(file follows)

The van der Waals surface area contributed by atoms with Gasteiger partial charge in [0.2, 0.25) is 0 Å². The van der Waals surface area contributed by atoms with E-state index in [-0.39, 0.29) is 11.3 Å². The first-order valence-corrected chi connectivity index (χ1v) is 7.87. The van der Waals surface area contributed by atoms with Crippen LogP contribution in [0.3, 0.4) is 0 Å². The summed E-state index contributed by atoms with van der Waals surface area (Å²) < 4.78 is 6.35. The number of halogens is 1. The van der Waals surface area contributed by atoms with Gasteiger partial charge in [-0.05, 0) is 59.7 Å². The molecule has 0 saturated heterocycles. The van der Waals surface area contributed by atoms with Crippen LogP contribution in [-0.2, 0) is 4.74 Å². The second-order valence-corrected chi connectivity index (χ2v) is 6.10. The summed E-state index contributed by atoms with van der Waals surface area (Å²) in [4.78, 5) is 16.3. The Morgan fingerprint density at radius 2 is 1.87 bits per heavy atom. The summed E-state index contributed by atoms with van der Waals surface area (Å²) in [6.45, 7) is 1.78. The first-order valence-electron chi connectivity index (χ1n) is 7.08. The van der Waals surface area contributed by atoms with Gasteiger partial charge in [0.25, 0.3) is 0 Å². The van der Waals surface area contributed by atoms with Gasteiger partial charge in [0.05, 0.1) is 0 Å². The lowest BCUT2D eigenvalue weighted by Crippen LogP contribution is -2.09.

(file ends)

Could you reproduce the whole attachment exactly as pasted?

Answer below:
The van der Waals surface area contributed by atoms with Gasteiger partial charge in [0.2, 0.25) is 0 Å². The van der Waals surface area contributed by atoms with E-state index in [-0.39, 0.29) is 11.3 Å². The first-order valence-corrected chi connectivity index (χ1v) is 7.87. The van der Waals surface area contributed by atoms with Crippen LogP contribution in [0.3, 0.4) is 0 Å². The summed E-state index contributed by atoms with van der Waals surface area (Å²) < 4.78 is 6.35. The number of halogens is 1. The van der Waals surface area contributed by atoms with Gasteiger partial charge in [-0.05, 0) is 59.7 Å². The molecule has 0 saturated heterocycles. The van der Waals surface area contributed by atoms with Crippen LogP contribution in [-0.2, 0) is 4.74 Å². The second-order valence-corrected chi connectivity index (χ2v) is 6.10. The summed E-state index contributed by atoms with van der Waals surface area (Å²) in [4.78, 5) is 16.3. The Morgan fingerprint density at radius 2 is 1.87 bits per heavy atom. The summed E-state index contributed by atoms with van der Waals surface area (Å²) in [6.45, 7) is 1.78. The first-order valence-electron chi connectivity index (χ1n) is 7.08. The van der Waals surface area contributed by atoms with Gasteiger partial charge in [0.25, 0.3) is 0 Å². The van der Waals surface area contributed by atoms with Gasteiger partial charge in [0.05, 0.1) is 0 Å². The lowest BCUT2D eigenvalue weighted by Crippen LogP contribution is -2.09.